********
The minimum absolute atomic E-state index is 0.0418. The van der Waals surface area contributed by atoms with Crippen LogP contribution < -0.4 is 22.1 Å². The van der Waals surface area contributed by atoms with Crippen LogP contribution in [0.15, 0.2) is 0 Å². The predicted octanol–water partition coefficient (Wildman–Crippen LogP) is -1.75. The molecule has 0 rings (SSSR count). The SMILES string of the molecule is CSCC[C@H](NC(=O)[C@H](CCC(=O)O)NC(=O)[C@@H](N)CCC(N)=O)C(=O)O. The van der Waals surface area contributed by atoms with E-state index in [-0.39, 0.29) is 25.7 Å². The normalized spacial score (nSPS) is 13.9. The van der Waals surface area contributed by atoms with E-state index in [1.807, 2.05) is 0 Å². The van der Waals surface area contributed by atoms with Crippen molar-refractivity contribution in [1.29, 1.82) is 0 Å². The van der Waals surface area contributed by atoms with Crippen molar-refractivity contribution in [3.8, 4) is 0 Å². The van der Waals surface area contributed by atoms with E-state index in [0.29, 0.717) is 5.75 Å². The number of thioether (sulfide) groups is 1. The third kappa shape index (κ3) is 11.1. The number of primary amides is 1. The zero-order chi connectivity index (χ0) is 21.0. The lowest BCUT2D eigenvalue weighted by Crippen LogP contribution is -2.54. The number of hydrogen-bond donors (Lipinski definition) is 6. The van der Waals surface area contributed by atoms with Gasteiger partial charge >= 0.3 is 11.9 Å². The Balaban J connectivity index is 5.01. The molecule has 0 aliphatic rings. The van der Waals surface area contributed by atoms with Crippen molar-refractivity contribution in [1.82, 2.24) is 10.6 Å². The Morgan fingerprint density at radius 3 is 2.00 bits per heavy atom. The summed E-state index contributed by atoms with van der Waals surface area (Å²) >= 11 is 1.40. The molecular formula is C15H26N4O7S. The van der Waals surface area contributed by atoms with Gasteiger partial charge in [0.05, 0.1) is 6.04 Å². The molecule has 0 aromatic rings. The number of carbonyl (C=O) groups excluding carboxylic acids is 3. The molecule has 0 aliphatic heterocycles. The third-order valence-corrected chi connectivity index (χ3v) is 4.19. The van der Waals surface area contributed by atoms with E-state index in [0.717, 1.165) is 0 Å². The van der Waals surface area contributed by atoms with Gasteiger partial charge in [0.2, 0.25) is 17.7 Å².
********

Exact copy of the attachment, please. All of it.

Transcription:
The minimum absolute atomic E-state index is 0.0418. The van der Waals surface area contributed by atoms with Crippen LogP contribution < -0.4 is 22.1 Å². The van der Waals surface area contributed by atoms with Crippen LogP contribution in [0.15, 0.2) is 0 Å². The predicted octanol–water partition coefficient (Wildman–Crippen LogP) is -1.75. The molecule has 0 rings (SSSR count). The SMILES string of the molecule is CSCC[C@H](NC(=O)[C@H](CCC(=O)O)NC(=O)[C@@H](N)CCC(N)=O)C(=O)O. The van der Waals surface area contributed by atoms with E-state index in [-0.39, 0.29) is 25.7 Å². The normalized spacial score (nSPS) is 13.9. The van der Waals surface area contributed by atoms with E-state index in [1.807, 2.05) is 0 Å². The van der Waals surface area contributed by atoms with Crippen molar-refractivity contribution in [1.29, 1.82) is 0 Å². The van der Waals surface area contributed by atoms with Crippen molar-refractivity contribution in [3.8, 4) is 0 Å². The van der Waals surface area contributed by atoms with E-state index in [0.29, 0.717) is 5.75 Å². The number of thioether (sulfide) groups is 1. The third kappa shape index (κ3) is 11.1. The number of primary amides is 1. The zero-order chi connectivity index (χ0) is 21.0. The lowest BCUT2D eigenvalue weighted by Crippen LogP contribution is -2.54. The number of hydrogen-bond donors (Lipinski definition) is 6. The van der Waals surface area contributed by atoms with Gasteiger partial charge >= 0.3 is 11.9 Å². The Balaban J connectivity index is 5.01. The molecule has 0 aliphatic rings. The van der Waals surface area contributed by atoms with Crippen molar-refractivity contribution in [1.82, 2.24) is 10.6 Å². The Morgan fingerprint density at radius 3 is 2.00 bits per heavy atom. The summed E-state index contributed by atoms with van der Waals surface area (Å²) >= 11 is 1.40. The molecular formula is C15H26N4O7S. The van der Waals surface area contributed by atoms with Gasteiger partial charge in [0.05, 0.1) is 6.04 Å². The molecule has 0 aromatic rings. The number of carbonyl (C=O) groups excluding carboxylic acids is 3. The molecule has 0 aliphatic heterocycles. The third-order valence-corrected chi connectivity index (χ3v) is 4.19. The van der Waals surface area contributed by atoms with E-state index in [0.717, 1.165) is 0 Å². The van der Waals surface area contributed by atoms with Gasteiger partial charge in [0.2, 0.25) is 17.7 Å².